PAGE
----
Neiman Marcus became the first luxury retailer to invest in the booming secondhand market. Now, it’s working to improve the sustainability and circularity of its textiles—both up and downstream.
Luxury department store Neiman Marcus is increasing its sustainability efforts ahead of its forthcoming 2025 Environmental, Social, and Governance strategy.
The latest announcement includes an expanded partnership with the white-glove resale program Fashionphile and the first of its kind partnerships with the Textile Exchange.
“Now more than ever, environmental sustainability is top of mind for fashion and retail industries. NMG is taking action and driving change while we continue to revolutionize the ultimate luxury experience,” Geoffroy van Raemdonck, Chief Executive Officer, Neiman Marcus Group, said in a statement. Neiman Marcus operates 39 U.S. stores including Bergdorf Goodman locations.
NMG is the first luxury retailer to join the Textile Exchange. The nonprofit is a key force for textile industry standards with an emphasis on sustainable materials and practices. It’s working to help reduce CO2 emissions across the fashion and textile industries by 45 percent by 2030.
According to Neiman Marcus Group, it will work with Textile Exchange across its merchant and brand partner rosters in order to provide insights and education as well as increase revenue from sustainable and ethical products. It joins other luxury leaders including LVMH and Kering in the program.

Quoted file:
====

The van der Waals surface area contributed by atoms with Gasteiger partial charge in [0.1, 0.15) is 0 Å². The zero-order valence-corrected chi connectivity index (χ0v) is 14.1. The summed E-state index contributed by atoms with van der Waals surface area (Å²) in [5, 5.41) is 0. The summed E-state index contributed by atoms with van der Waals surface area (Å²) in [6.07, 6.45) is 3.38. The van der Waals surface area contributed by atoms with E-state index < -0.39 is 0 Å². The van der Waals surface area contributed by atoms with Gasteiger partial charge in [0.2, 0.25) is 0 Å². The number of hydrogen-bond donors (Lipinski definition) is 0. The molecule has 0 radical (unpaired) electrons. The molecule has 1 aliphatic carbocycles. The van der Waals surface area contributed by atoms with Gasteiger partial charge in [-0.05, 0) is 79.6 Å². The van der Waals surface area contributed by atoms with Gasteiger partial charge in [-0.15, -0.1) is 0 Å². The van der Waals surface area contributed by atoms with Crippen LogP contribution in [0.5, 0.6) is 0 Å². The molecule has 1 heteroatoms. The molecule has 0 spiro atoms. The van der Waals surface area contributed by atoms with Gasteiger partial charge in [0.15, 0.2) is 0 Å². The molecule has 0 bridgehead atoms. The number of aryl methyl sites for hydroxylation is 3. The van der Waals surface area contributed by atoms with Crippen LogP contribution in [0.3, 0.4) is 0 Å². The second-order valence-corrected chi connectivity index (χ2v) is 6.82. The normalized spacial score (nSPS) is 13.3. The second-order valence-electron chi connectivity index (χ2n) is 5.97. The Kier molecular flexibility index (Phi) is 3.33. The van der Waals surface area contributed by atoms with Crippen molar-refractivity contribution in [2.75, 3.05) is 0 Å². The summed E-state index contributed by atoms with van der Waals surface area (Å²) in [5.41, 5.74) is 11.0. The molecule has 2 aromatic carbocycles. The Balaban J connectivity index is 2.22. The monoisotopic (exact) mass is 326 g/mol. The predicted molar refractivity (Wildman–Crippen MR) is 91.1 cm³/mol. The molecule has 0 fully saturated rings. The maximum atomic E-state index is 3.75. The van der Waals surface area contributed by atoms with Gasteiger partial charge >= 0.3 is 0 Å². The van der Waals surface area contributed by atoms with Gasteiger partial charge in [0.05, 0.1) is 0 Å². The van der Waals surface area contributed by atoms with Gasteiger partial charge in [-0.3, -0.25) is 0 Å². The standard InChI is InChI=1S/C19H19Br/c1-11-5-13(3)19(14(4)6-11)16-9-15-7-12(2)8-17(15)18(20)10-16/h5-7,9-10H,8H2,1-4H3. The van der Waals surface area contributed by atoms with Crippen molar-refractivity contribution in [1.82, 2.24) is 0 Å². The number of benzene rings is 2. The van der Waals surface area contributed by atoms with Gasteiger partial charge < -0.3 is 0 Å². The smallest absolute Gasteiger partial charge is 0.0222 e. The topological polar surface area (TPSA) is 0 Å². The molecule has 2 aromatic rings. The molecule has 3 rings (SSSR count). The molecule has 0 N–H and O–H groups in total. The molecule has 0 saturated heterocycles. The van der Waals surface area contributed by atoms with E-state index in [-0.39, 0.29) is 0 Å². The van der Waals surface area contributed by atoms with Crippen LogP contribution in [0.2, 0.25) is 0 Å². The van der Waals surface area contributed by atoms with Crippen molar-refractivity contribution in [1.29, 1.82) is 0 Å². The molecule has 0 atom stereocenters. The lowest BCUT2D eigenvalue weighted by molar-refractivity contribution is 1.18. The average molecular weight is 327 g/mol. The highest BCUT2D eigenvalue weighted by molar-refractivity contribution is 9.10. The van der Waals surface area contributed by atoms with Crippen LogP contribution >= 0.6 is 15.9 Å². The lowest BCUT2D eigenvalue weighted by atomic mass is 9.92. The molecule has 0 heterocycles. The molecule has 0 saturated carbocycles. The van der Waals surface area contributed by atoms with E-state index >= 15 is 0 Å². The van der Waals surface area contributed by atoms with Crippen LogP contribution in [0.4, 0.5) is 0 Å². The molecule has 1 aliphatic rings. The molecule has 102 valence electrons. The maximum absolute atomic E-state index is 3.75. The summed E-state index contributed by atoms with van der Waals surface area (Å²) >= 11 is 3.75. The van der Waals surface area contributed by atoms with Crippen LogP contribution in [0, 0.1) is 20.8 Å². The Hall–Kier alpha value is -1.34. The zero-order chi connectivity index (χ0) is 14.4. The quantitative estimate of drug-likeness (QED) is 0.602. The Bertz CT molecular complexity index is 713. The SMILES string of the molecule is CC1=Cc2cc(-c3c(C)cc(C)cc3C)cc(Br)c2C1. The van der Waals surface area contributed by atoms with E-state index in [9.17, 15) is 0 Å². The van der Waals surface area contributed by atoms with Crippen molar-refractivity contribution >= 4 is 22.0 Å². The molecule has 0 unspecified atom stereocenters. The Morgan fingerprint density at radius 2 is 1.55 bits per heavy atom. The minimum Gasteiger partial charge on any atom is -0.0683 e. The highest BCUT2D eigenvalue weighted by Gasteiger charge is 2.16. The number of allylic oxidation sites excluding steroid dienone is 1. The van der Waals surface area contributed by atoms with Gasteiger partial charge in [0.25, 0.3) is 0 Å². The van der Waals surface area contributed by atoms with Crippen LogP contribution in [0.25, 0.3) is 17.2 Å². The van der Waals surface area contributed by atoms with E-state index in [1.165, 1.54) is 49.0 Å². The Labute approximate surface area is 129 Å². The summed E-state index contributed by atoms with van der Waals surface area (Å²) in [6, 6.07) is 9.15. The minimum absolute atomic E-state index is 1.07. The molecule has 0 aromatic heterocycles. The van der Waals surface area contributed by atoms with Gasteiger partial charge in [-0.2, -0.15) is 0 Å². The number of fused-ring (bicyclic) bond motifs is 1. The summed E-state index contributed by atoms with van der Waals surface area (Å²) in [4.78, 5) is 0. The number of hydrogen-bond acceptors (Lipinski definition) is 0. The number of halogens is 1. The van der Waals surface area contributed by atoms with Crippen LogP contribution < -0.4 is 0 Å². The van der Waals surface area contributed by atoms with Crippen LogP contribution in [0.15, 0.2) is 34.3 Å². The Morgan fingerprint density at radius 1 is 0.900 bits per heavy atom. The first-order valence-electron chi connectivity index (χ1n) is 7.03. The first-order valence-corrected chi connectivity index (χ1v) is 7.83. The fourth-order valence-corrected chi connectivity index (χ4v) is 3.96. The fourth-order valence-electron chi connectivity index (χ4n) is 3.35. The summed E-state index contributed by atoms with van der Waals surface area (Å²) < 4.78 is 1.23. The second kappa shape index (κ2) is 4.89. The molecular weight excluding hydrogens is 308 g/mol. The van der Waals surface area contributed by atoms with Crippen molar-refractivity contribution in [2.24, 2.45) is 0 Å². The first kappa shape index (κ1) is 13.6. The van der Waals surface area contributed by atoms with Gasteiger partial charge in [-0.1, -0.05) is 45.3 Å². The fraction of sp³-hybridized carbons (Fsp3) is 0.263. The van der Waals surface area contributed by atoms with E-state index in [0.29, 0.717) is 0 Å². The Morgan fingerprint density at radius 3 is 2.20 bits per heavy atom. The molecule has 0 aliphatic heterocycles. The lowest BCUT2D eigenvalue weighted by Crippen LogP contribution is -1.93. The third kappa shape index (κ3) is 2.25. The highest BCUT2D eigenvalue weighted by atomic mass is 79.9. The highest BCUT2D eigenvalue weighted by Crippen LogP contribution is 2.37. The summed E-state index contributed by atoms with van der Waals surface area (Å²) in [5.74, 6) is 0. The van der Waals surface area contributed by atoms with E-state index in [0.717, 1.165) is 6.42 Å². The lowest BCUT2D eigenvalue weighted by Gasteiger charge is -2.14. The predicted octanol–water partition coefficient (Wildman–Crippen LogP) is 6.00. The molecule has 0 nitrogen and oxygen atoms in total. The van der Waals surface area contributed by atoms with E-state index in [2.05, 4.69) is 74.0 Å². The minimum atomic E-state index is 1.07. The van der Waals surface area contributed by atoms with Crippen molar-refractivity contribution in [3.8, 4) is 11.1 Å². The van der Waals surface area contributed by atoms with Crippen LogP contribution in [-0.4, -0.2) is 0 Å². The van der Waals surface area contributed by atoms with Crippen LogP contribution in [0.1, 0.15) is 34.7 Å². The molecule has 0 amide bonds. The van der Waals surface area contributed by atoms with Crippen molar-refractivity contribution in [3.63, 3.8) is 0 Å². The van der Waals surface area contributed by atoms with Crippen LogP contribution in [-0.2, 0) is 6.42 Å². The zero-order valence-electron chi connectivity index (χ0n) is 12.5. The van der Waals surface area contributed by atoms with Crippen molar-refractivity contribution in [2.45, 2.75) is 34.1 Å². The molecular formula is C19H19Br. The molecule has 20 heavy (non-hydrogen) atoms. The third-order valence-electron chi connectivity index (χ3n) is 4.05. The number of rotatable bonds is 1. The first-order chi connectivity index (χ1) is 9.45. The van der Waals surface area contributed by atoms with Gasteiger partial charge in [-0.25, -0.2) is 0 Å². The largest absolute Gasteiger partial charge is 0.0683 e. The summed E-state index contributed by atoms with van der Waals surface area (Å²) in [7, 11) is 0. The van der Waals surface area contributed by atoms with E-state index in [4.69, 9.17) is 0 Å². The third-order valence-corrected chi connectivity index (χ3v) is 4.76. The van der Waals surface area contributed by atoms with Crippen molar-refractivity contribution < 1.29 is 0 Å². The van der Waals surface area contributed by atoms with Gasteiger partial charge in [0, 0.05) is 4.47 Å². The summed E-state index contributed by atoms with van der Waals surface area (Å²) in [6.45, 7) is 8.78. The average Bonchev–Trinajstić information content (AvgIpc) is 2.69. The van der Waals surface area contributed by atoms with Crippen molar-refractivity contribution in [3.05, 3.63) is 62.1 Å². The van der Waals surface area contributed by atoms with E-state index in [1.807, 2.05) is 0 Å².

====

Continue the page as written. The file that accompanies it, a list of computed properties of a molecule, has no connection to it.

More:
“NMG is synonymous with luxury merchandise and has the power to change their directly controlled products and influence on a much larger scale,” Claire Bergkamp, Chief Operating Officer of Textile Exchange, said. “It takes leaders such as NMG being committed to scaling preferred fibers and materials to evoke the industry-wide change we need.”
The Textile Exchange standards include efforts across organic cotton growing, as well as standards in animal-based materials including down, mohair, alpaca, wool, and mohair. The group also works with companies on recycling efforts and content claims.
Its Material Change Index is the largest peer-to-peer initiative that tracks apparel, footwear, and home textiles to align industries around the United Nations’ Sustainable Development Goals.
Neiman Marcus says Textile Exchange will play a significant role in its 2025 ESG strategy “providing leading insights and education to NMG’s merchants and brand partners.”
Luxury resale with Fashionphile
Neiman Marcus’s relationship with Fashionphile has been a success for Neiman Marcus; it has generated more than $16 million in resale merchandise across five cities through the platform since 2019 when it became a minority stakeholder in the resale platform–the first luxury retailer to invest in secondhand fashion.
The consignment service re-sells high-end luxury items, particularly handbags. The two companies expanded their partnership earlier this year; Fashionphile trained more than 3,000 Neiman Marcus employees in its new digital tool, the Stylist Network. It’s designed to help clients buy and sell high-end luxury items at discounted prices.
“Today more than ever, the consumer is a conscientious shopper. She’s not only looking for a quality item at the right price, but she is thoughtful about the investment she is making and the sustainability of the purchase,” said Sarah Davis, founder and president of Fashionphile. “Neiman Marcus has been the perfect partner for Fashionphile as we pursue more innovative ways to engage with customers.”
The retailer is also supporting sustainable services and the circular economy through a partnership with Give Back Box. It encourages reusing the Neiman Marcus order boxes to ship any gently used clothing, accessories, or shoes to be distributed to local charities. The program covers all shipping costs.
“As our team works to finalize the anticipated 2025 ESG strategy, the Company is looking forward to helping build a better future for our industry with help from amazing partners such as Give Back Box, Textile Exchange, and FASHIONPHILE,” van Raemdonck said.